Issue No. l ofIdeascarries the following list of the editors of and contributors to the “mouthpiece of the Bajo Llobregat Libertarian Movement”: Liberto Callejas (former director of Solidaridad Obrera), Evelio G. Fontaura, Floreal Ocaña, José Abella and Ginés Alonso, as editors. And Senén Félix as administrator. As contributors: Jaime Balius, Nieves Núñez, Elias Garcia, Severino Campos, José Peirats (director of Acracia in Lerida and future historian of the Spanish anarchist movement), Fraterno Alba, Dr. Amparo Poch, Ricardo Riccetti, Ramón Calopa, Luzbel Ruiz, Vicente Marcet, Manuel Viñuales, Antonio Ocaña, Tomás and Benjamin Cano Ruiz, Francisco Carreño (a member of the Durruti Column, its delegate to Moscow and a future leading militant of the Friends of Durruti), Antollio Vidal, Felipe Alaiz (a prominent anarchist theorist), Acracio Progreso, Manuel Pérez, José Alberola and Miguel Giménez. The cartoonists included Joaquin Cadena and E. Badia and Bonet.
 For Acracia of Lerida and its director, Peirats, it is interesting to consult the latter’s memoirs, especially for the stark description of the tremendous disappointment which the CNT-FAI’s collaboration with the government created in lots of anarchist militants. See José Peirats Valls “Memorias,” in Suplementos AnthroposNo. 18, Barcelona, January 1990.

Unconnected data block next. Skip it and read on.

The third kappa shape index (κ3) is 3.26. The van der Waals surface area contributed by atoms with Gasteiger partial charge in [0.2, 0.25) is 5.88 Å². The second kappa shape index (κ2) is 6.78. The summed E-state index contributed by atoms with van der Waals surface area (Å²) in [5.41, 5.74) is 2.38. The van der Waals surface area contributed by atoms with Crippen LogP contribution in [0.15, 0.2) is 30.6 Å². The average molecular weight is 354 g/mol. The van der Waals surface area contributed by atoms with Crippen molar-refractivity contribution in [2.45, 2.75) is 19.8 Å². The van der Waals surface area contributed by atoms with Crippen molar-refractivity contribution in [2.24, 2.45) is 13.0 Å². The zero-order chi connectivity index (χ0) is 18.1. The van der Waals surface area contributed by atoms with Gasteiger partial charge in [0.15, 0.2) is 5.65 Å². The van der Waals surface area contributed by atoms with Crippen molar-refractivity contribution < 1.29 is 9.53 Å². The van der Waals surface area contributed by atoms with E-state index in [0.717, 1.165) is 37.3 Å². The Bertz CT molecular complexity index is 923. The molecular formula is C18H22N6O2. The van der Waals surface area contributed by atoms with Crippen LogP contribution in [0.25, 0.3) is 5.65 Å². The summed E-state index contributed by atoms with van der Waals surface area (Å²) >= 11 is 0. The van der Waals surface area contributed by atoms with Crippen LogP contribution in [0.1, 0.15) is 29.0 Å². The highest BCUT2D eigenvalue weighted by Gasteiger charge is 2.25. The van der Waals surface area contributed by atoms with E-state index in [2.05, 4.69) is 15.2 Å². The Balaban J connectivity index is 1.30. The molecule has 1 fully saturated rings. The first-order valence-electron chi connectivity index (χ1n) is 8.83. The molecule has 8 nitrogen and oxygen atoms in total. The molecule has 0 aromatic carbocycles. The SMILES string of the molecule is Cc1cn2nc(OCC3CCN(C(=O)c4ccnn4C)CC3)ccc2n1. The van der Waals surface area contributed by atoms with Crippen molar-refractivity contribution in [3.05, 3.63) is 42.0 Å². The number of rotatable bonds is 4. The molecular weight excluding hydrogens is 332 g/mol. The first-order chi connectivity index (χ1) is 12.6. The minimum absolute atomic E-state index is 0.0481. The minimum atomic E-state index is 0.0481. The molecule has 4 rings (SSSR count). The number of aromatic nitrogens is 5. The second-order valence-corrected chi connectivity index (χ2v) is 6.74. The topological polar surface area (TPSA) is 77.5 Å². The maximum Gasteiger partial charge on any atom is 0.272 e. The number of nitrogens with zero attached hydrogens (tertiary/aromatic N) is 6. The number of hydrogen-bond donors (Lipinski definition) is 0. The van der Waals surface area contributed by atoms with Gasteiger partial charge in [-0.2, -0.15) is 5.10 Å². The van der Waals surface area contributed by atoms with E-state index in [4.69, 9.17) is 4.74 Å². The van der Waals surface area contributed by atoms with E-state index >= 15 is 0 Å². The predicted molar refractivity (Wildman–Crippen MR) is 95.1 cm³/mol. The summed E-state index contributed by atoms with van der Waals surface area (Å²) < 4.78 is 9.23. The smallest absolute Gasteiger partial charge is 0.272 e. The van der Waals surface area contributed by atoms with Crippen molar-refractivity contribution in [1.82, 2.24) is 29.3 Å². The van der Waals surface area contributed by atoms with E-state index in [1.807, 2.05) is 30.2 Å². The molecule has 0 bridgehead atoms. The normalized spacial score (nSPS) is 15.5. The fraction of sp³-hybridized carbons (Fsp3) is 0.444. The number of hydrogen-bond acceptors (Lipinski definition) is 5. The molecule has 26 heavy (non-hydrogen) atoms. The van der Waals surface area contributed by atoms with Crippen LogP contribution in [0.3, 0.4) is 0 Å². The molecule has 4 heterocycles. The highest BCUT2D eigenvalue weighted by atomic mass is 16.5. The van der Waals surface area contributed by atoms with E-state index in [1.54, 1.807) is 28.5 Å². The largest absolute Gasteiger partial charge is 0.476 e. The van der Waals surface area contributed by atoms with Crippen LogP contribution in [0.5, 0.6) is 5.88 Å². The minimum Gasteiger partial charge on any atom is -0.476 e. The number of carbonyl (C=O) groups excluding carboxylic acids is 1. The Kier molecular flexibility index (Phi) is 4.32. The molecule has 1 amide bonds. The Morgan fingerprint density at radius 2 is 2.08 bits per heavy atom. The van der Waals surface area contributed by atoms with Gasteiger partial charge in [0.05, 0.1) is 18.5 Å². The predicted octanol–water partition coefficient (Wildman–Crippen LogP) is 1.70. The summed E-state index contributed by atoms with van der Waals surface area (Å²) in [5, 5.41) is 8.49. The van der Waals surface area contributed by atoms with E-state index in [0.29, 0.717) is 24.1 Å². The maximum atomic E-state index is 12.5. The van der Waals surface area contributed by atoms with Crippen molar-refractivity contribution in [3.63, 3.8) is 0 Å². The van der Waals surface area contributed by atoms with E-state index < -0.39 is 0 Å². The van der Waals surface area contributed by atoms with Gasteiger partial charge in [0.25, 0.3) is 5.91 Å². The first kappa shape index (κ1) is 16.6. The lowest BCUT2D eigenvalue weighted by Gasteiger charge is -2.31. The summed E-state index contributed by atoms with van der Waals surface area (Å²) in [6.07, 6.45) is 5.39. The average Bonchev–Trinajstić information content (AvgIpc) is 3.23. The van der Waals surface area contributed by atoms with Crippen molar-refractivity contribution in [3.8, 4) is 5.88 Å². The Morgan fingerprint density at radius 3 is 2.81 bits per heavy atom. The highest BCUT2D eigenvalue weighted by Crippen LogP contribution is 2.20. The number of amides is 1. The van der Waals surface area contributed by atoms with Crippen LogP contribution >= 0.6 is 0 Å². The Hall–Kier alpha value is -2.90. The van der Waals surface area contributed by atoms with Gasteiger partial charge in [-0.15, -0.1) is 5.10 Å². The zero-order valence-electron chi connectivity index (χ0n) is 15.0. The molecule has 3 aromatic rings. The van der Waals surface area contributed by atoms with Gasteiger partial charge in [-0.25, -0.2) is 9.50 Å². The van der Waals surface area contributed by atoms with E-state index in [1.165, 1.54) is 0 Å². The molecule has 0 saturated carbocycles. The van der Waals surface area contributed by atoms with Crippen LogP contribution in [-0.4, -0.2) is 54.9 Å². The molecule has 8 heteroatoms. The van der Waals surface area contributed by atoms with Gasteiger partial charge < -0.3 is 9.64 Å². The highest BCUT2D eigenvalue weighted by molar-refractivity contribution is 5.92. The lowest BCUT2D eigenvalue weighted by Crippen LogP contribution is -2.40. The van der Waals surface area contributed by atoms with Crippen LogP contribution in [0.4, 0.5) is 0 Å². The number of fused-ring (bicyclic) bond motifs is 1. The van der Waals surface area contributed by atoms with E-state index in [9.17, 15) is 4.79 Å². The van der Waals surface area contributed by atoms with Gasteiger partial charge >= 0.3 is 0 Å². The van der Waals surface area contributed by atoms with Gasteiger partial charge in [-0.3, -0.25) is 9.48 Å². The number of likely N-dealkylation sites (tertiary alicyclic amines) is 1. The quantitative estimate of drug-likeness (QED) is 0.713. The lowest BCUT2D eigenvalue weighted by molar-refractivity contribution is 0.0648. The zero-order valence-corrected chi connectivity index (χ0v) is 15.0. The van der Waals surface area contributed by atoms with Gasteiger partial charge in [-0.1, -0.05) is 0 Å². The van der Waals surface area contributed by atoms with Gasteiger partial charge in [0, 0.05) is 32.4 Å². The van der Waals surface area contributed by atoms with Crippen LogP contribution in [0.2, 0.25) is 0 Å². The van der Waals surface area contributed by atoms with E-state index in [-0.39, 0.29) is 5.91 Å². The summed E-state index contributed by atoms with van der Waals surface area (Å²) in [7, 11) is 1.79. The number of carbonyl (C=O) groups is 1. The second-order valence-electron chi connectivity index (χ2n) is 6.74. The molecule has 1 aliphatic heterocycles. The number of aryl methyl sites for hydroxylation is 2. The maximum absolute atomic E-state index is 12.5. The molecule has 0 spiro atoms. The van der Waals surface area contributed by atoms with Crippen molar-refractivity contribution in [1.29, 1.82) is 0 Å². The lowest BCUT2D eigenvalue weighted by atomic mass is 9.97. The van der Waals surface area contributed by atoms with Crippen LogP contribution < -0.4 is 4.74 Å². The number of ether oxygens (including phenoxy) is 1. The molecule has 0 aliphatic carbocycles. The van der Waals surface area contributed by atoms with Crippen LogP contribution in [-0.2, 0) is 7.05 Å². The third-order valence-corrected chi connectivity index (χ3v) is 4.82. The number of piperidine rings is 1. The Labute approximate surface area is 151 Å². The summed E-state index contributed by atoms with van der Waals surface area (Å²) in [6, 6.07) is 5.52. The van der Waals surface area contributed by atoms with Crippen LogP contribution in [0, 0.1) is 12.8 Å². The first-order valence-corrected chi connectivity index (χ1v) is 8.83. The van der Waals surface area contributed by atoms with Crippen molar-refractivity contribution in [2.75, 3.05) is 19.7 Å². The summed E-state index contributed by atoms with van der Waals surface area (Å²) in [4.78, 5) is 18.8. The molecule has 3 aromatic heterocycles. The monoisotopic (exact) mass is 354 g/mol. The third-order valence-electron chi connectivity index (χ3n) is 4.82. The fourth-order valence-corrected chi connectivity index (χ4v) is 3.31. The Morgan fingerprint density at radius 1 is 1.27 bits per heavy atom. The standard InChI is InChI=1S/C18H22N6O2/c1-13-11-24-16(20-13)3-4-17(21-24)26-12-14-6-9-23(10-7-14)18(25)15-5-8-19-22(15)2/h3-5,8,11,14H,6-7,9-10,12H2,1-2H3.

In addition toIdeasin Hospilalet and Acracia in Lerida, the following were prominent anarcho-syndicalist opposition newspapers critical of the CNT’s collaborationism: Ciudad y Campo in Tortosa and Nosotros in Valencia. Mention should also be made of Ruta and Esfuerzo, organs of the Libertarian Youth of Catalonia.
 The notice in La Noche (March 2, 1937) states:
“At the instigation of a number of comrades of the anarchist Buenaventura Durruti who knew how to end his life with those same yearnings for liberation that marked his whole personal trajectory, it has been adjudged appropriate that a group should be launched to keep alive the memory of the man who, by dint of his integrity and courage, was the very symbol of the revolutionary era begun in mid-July. We invite all comrades who cherished Durruti while he was alive and who, after that giant’s death, have cherished the memory of that great warrior, to join the “Friends of Durruti.”
The “Friends of Durruti” is not just another club. Our intention is that the Spanish Revolution should be filled with our Durruti’s revolutionary spirit. The Friends of Durruti remain faithful to the last words uttered by our comrade in the very heart of Barcelona in denunciation of the work of the counterrevolution, tracing, with a manly hand, the route that we must take.
To enroll in our association, you must be a CNT member and furnish evidence of a record of struggle and of love forIdeasand for the revolution. For the time being, applications are being received at Rambla de Cataluña, 15, principal, (CNT Journalists’ branch) between five and seven in the evening. —
The steering commission —
 Articles in La Noche bearing Mingo’s signature are “Nuestra labor. La Revolución ha de seguir avallzando” (April 2, 1937), “Al pueblo se le ha de hablar claro”(April 8, 1937), “La Revolución exige una labor depuradora” (April 9, 1937) and “Una labor revolucionaria. La revalorización de los Municipios” (April 13, 1937).
 Mingo: “Una labor revolucionaria. La revalorización de los Municipios,” in La Noche (April 13, 1937).